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. 2016 May;122(5):1567-77.
doi: 10.1213/ANE.0000000000001241.

Intraoperative Red Blood Cell Transfusion in Infant Heart Transplant Patients Is Not Associated With Worsened Outcomes

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Intraoperative Red Blood Cell Transfusion in Infant Heart Transplant Patients Is Not Associated With Worsened Outcomes

Harmony F Carter et al. Anesth Analg. .
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Background: Red blood cell (RBC) transfusion is common during infant cardiac surgery. A previous report of pediatric heart transplant recipients showed that increased RBC transfusion volume was independently associated with increased length of intensive care unit stay. It is unclear whether transfusion to infants as a subgroup carries similar risks. This study investigated relationships between intraoperative RBC transfusion during heart transplantation and postoperative length of stay (LOS), morbidity, and mortality in infants.

Methods: Retrospective analysis of medical records from infants <1 year old undergoing primary heart transplantation at Loma Linda University Medical Center from 1985 to 2012 was conducted. Exclusion criteria included preoperative exchange transfusion or extracorporeal membrane oxygenation. Data sought included patient characteristics; intraoperative RBC transfusion volume and cardiopulmonary bypass details; and postoperative vasoactive support, ventilator support, morbidity, LOS, and 30-day mortality. The relationship of RBC transfusion volume (mL/kg) to these postoperative variables was assessed by univariate analysis. Multiple regression analysis of postoperative LOS included variables that were independent predictors of LOS or associated with ≥10% change in the β-estimate for RBC effect.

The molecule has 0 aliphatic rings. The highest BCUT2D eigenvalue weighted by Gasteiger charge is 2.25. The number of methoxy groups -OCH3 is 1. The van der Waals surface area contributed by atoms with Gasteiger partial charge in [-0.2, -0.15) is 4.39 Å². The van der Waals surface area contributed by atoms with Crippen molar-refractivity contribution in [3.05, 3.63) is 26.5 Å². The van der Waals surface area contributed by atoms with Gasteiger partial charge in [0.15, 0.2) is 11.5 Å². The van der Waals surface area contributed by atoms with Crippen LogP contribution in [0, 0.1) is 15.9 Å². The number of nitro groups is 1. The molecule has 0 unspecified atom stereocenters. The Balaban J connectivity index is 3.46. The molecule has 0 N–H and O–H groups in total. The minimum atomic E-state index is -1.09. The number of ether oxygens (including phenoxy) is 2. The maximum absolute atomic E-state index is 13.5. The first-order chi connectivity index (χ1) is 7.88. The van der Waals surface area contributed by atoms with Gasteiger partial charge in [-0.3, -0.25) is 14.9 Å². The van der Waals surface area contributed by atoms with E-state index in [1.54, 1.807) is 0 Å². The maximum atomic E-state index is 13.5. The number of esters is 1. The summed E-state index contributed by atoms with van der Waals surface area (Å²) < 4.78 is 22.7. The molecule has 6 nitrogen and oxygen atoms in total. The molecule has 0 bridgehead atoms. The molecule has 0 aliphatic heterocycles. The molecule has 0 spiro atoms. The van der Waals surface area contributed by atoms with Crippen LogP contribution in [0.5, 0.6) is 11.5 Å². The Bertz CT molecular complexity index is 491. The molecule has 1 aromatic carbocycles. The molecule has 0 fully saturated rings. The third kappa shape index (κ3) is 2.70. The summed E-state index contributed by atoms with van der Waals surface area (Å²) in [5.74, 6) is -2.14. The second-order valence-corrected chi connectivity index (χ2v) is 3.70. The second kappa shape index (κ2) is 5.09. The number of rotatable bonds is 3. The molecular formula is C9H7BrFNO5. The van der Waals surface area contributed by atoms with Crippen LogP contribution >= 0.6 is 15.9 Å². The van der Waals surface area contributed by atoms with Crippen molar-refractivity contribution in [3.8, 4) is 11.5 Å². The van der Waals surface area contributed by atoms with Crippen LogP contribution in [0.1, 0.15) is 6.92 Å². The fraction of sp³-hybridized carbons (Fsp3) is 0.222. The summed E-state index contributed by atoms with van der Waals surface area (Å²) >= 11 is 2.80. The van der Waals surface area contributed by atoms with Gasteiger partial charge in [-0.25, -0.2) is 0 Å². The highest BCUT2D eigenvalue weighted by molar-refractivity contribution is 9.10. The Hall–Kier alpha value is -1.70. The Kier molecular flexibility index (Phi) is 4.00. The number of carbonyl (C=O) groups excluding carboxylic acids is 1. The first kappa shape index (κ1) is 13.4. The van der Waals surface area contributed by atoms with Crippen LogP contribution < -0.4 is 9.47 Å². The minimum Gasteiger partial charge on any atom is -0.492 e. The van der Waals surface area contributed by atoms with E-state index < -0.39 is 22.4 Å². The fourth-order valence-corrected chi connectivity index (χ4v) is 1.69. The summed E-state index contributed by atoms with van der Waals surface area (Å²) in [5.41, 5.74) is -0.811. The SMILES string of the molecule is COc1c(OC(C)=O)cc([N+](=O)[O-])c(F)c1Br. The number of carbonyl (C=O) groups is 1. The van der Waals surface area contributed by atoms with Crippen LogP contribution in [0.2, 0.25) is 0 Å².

Results: Data from 307 infants showed that most (66.8%) had single-ventricle physiology. Median age at transplant was 50 days, weight 3.95 kg, and intraoperative transfusion volume 109 mL/kg. Transfusion volume was inversely related to age and weight. Median postoperative LOS was 18.2 days. Univariate linear regression analysis of transfused volume showed no relationship to log-transformed postoperative LOS (F(1,305) = 0.00; P = 0.960; R = 0.000; β-coefficient = 0.004; 95% confidence interval = -0.1542 to 0.1623). Transfused volume was not related to 30-day mortality (difference -0.162; -0.048 to 0.371 mL/kg; P = 0.112) or to postoperative ventilator support (R = 0.047), but was greater in patients who required reoperation (difference -0.246; -0.494 to -0.025; P = 0.004). Multiple regression analysis for all patients revealed age, preoperative ventilator support, prolonged postoperative ventilatory or vasoactive support, transplant year, and 30-day mortality, but not major adverse events, to be significant confounding variables. Adjusting for these variables, transfused volume was not associated with prolonged postoperative LOS.

Conclusions: In contrast to a prior report, we found no correlation between intraoperative RBC transfusion and postoperative LOS when studying only infants. Infants have maturing organ systems, less physiologic reserve, and increased surgical blood loss (evaluated as mL/kg) during cardiac surgery than their larger, older counterparts, distinguishing them from the general pediatric population. These differences require additional studies to determine the outcome impact of transfusion strategies in the infant subgroup.

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